School budget cuts 'no harm to standards'
Almost one fifth of school spending could be cut without any damage to standards, a think tank claims.
The Must Do Better report from Reform says there is no clear link between more spending and higher achievement - and calls for the lifting of the ring-fenced protection on school budgets.
Co-author Kimberley Trewhitt wants to target spending at improving teaching.
Head teachers' leader Brian Lightman says that level of cuts would make many schools "impossible to run".
In effect, such spending cuts would mean significant numbers of schools would have to shut down, says Mr Lightman.Spending pressures
The Reform report, ahead of next month's public spending review, argues that protecting school budgets is not necessarily the same as protecting school standards.
It says spending could be cut by 18% without any cut in pupil achievement - with this 18% figure based on an Institute for Fiscal Studies estimate on how much departmental spending across Whitehall will need to fall by 2017-18.
The Reform think tank, which promotes reform of public sector services, says spending on primary and secondary level education in the UK rose by 86% in real terms in the decade between 2001-02 and 2011-12.
End Quote Brian Lightman Association of School and College Leaders
This report's attempt to link funding and school achievement is fundamentally flawed”
But the report argues that achievement in schools varies in a way that is not linked to levels of spending.
It argues that using performance measures, such as Ofsted inspections and comparing schools' value-added results in English and maths, there is "no correlation at all between spending and outcomes".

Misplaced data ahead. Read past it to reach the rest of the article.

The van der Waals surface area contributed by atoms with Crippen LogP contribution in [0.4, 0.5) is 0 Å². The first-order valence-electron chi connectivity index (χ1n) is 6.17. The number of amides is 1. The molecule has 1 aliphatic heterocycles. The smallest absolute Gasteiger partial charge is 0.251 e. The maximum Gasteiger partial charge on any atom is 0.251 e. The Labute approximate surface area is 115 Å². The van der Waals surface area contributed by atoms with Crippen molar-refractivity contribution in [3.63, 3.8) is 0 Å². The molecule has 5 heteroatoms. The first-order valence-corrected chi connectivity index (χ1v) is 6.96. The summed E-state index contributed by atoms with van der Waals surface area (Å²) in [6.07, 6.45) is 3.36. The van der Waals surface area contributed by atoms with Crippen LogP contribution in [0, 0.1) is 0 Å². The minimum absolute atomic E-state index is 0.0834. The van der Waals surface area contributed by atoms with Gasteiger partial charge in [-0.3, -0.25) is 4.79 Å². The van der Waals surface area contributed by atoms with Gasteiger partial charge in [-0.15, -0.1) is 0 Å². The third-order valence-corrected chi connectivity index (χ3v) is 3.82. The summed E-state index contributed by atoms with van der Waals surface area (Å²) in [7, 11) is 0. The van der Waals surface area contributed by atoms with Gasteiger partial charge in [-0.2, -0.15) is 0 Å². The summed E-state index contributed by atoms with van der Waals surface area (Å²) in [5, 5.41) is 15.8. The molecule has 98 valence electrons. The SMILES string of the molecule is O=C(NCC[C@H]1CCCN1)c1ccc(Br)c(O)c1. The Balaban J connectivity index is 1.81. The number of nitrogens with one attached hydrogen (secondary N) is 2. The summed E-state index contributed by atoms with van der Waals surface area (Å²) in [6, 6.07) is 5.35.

International comparisons also show that higher spending will not necessarily lead to higher performance, says the think tank.
Protecting spending, rather than helping schools is a barrier to making them focus on how best to use their budgets, says the report.
It argues that schools need to make decisions about how their spending choices can make the biggest difference.
For instance, Ms Trewhitt says that raising the quality of teaching is recognised as having a positive impact on pupil performance.
As such, schools might want to "grasp the nettle" by spending on teachers and making savings on teaching assistants.
She also says that schools might choose to make a priority of teaching quality rather than smaller class sizes.
"Lifting the ring fence on the budget will help schools think harder about how best to use their resources. Their top priority should be improvement in the quality of their teachers as this is what really matters for pupil performance," said co-author, Ms Trewhitt.
The report also argues that a rise in the birth rate and increasing numbers of pupils in primary school will force schools to make tougher decisions about spending.
Brian Lightman, general secretary of the Association of School and College Leaders, attacked the report as "simplistic" and being built on "false assertions" about levels of spending received by schools.
"I have yet to find any school leader who will have seen an increase in real terms anywhere approaching the level indicated in this report. Indeed in the last three years schools have seen a significant reduction in real terms in their budgets," said Mr Lightman.
He said: "There is no way that anywhere near the level of funding reduction proposed in this report could be achieved without making a significant number of schools impossible to run.
"This report's attempt to link funding and school achievement is fundamentally flawed as its simplistic approach totally fails to take into account the different contexts of schools."
Chris Keates, leader of the Nasuwt teachers' union, strongly criticised the report.
"This crude attempt to draw a correlation between funding levels and educational attainment is misguided and methodologically flawed," she said.
"It appears to be designed to create the conditions for the coalition government to end the current protections which are already only minimal and inadequate."